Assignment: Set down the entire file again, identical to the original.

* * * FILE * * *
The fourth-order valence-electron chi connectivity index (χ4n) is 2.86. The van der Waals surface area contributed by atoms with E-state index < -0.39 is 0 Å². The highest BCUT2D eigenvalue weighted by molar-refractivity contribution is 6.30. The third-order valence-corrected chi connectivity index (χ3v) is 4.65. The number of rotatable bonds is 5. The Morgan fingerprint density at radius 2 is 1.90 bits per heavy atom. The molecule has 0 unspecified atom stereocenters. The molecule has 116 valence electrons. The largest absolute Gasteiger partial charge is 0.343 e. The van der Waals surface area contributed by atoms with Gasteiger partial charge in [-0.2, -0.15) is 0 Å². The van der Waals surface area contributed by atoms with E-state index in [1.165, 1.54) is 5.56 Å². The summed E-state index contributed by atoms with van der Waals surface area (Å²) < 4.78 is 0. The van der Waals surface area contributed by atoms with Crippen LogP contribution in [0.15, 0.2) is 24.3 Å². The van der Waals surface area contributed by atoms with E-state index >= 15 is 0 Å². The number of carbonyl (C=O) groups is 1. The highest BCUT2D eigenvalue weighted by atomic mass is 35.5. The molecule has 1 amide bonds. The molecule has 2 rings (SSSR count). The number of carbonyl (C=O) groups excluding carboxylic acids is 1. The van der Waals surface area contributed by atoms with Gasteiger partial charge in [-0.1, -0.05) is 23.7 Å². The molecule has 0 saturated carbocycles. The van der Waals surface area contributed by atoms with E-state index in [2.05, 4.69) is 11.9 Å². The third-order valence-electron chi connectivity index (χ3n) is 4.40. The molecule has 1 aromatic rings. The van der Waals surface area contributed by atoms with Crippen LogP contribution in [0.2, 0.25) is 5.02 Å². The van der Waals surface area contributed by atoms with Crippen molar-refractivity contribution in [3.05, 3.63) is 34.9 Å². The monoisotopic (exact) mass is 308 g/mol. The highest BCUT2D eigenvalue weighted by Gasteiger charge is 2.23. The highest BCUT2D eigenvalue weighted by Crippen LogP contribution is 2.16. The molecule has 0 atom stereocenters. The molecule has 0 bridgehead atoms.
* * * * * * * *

The fourth-order valence-electron chi connectivity index (χ4n) is 2.86. The van der Waals surface area contributed by atoms with E-state index < -0.39 is 0 Å². The highest BCUT2D eigenvalue weighted by molar-refractivity contribution is 6.30. The third-order valence-corrected chi connectivity index (χ3v) is 4.65. The number of rotatable bonds is 5. The Morgan fingerprint density at radius 2 is 1.90 bits per heavy atom. The molecule has 0 unspecified atom stereocenters. The molecule has 116 valence electrons. The largest absolute Gasteiger partial charge is 0.343 e. The van der Waals surface area contributed by atoms with Gasteiger partial charge in [-0.2, -0.15) is 0 Å². The van der Waals surface area contributed by atoms with E-state index in [1.165, 1.54) is 5.56 Å². The summed E-state index contributed by atoms with van der Waals surface area (Å²) < 4.78 is 0. The van der Waals surface area contributed by atoms with Crippen LogP contribution in [0.15, 0.2) is 24.3 Å². The van der Waals surface area contributed by atoms with E-state index >= 15 is 0 Å². The number of carbonyl (C=O) groups is 1. The highest BCUT2D eigenvalue weighted by atomic mass is 35.5. The molecule has 1 amide bonds. The molecule has 2 rings (SSSR count). The number of carbonyl (C=O) groups excluding carboxylic acids is 1. The van der Waals surface area contributed by atoms with Gasteiger partial charge in [-0.1, -0.05) is 23.7 Å². The molecule has 0 saturated carbocycles. The van der Waals surface area contributed by atoms with E-state index in [2.05, 4.69) is 11.9 Å². The third-order valence-electron chi connectivity index (χ3n) is 4.40. The molecule has 1 aromatic rings. The van der Waals surface area contributed by atoms with Crippen LogP contribution in [0.2, 0.25) is 5.02 Å². The van der Waals surface area contributed by atoms with Crippen molar-refractivity contribution in [3.05, 3.63) is 34.9 Å². The monoisotopic (exact) mass is 308 g/mol. The highest BCUT2D eigenvalue weighted by Gasteiger charge is 2.23. The highest BCUT2D eigenvalue weighted by Crippen LogP contribution is 2.16. The molecule has 0 atom stereocenters. The molecule has 0 bridgehead atoms.